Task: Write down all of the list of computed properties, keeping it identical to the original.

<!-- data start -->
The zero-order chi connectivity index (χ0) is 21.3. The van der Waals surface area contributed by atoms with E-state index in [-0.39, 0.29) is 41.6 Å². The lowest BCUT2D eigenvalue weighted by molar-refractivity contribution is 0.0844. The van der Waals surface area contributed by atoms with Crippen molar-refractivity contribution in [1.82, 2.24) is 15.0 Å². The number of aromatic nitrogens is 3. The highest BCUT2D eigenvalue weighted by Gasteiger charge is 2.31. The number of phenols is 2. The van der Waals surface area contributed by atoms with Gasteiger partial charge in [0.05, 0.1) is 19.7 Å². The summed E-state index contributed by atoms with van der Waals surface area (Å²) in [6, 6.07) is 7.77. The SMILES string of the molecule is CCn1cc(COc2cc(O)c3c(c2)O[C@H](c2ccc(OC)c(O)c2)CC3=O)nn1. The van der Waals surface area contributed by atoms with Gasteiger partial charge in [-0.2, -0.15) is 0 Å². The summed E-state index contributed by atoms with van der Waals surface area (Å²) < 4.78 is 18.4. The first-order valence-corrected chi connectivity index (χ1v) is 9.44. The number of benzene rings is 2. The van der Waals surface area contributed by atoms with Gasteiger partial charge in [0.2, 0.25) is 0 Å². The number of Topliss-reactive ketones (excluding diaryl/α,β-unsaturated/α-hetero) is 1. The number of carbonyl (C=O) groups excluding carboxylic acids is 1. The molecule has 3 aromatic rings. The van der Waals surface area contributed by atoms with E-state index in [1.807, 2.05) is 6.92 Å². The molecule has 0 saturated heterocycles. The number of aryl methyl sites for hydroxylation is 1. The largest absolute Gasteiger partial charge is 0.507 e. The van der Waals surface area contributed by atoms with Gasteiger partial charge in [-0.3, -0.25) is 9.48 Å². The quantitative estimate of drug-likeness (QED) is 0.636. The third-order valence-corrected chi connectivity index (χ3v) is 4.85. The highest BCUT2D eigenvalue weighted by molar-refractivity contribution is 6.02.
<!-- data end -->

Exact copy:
The zero-order chi connectivity index (χ0) is 21.3. The van der Waals surface area contributed by atoms with E-state index in [-0.39, 0.29) is 41.6 Å². The lowest BCUT2D eigenvalue weighted by molar-refractivity contribution is 0.0844. The van der Waals surface area contributed by atoms with Crippen molar-refractivity contribution in [1.82, 2.24) is 15.0 Å². The number of aromatic nitrogens is 3. The highest BCUT2D eigenvalue weighted by Gasteiger charge is 2.31. The number of phenols is 2. The van der Waals surface area contributed by atoms with Gasteiger partial charge in [0.05, 0.1) is 19.7 Å². The summed E-state index contributed by atoms with van der Waals surface area (Å²) in [6, 6.07) is 7.77. The SMILES string of the molecule is CCn1cc(COc2cc(O)c3c(c2)O[C@H](c2ccc(OC)c(O)c2)CC3=O)nn1. The van der Waals surface area contributed by atoms with Gasteiger partial charge in [-0.2, -0.15) is 0 Å². The summed E-state index contributed by atoms with van der Waals surface area (Å²) < 4.78 is 18.4. The first-order valence-corrected chi connectivity index (χ1v) is 9.44. The number of benzene rings is 2. The van der Waals surface area contributed by atoms with Gasteiger partial charge in [0.2, 0.25) is 0 Å². The number of Topliss-reactive ketones (excluding diaryl/α,β-unsaturated/α-hetero) is 1. The number of carbonyl (C=O) groups excluding carboxylic acids is 1. The molecule has 3 aromatic rings. The van der Waals surface area contributed by atoms with E-state index in [1.807, 2.05) is 6.92 Å². The molecule has 0 saturated heterocycles. The number of aryl methyl sites for hydroxylation is 1. The largest absolute Gasteiger partial charge is 0.507 e. The van der Waals surface area contributed by atoms with Gasteiger partial charge in [-0.3, -0.25) is 9.48 Å². The quantitative estimate of drug-likeness (QED) is 0.636. The third-order valence-corrected chi connectivity index (χ3v) is 4.85. The highest BCUT2D eigenvalue weighted by molar-refractivity contribution is 6.02.